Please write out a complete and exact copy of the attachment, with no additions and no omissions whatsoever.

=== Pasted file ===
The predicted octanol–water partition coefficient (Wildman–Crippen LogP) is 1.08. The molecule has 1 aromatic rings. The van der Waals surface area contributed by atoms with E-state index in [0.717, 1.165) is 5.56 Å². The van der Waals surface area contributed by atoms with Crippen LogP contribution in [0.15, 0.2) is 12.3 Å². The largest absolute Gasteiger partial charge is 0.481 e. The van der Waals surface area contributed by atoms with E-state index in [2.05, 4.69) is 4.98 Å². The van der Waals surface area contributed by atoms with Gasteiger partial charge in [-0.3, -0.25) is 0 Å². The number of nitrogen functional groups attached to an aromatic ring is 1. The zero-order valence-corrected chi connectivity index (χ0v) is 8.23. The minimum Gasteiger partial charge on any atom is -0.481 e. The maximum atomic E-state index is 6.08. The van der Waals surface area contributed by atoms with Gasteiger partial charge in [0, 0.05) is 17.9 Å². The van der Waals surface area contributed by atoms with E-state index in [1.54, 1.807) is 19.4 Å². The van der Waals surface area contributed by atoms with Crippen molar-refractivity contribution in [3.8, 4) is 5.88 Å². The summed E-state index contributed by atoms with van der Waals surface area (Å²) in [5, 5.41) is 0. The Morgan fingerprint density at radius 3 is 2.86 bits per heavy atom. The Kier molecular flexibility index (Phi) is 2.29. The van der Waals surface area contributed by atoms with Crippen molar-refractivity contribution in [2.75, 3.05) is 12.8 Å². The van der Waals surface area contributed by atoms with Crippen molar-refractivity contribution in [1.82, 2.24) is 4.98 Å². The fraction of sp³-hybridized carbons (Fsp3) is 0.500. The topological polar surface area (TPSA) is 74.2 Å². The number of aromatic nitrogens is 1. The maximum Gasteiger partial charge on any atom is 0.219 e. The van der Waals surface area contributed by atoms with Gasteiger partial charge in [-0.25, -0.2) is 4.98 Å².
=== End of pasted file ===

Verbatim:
The predicted octanol–water partition coefficient (Wildman–Crippen LogP) is 1.08. The molecule has 1 aromatic rings. The van der Waals surface area contributed by atoms with E-state index in [0.717, 1.165) is 5.56 Å². The van der Waals surface area contributed by atoms with Crippen LogP contribution in [0.15, 0.2) is 12.3 Å². The largest absolute Gasteiger partial charge is 0.481 e. The van der Waals surface area contributed by atoms with E-state index in [2.05, 4.69) is 4.98 Å². The van der Waals surface area contributed by atoms with Gasteiger partial charge in [-0.3, -0.25) is 0 Å². The number of nitrogen functional groups attached to an aromatic ring is 1. The zero-order valence-corrected chi connectivity index (χ0v) is 8.23. The minimum Gasteiger partial charge on any atom is -0.481 e. The maximum atomic E-state index is 6.08. The van der Waals surface area contributed by atoms with Gasteiger partial charge in [0, 0.05) is 17.9 Å². The van der Waals surface area contributed by atoms with E-state index in [1.54, 1.807) is 19.4 Å². The van der Waals surface area contributed by atoms with Crippen molar-refractivity contribution in [3.8, 4) is 5.88 Å². The summed E-state index contributed by atoms with van der Waals surface area (Å²) in [5, 5.41) is 0. The Morgan fingerprint density at radius 3 is 2.86 bits per heavy atom. The Kier molecular flexibility index (Phi) is 2.29. The van der Waals surface area contributed by atoms with Crippen molar-refractivity contribution in [2.75, 3.05) is 12.8 Å². The van der Waals surface area contributed by atoms with Crippen molar-refractivity contribution in [1.82, 2.24) is 4.98 Å². The fraction of sp³-hybridized carbons (Fsp3) is 0.500. The topological polar surface area (TPSA) is 74.2 Å². The number of aromatic nitrogens is 1. The maximum Gasteiger partial charge on any atom is 0.219 e. The van der Waals surface area contributed by atoms with Gasteiger partial charge in [-0.25, -0.2) is 4.98 Å².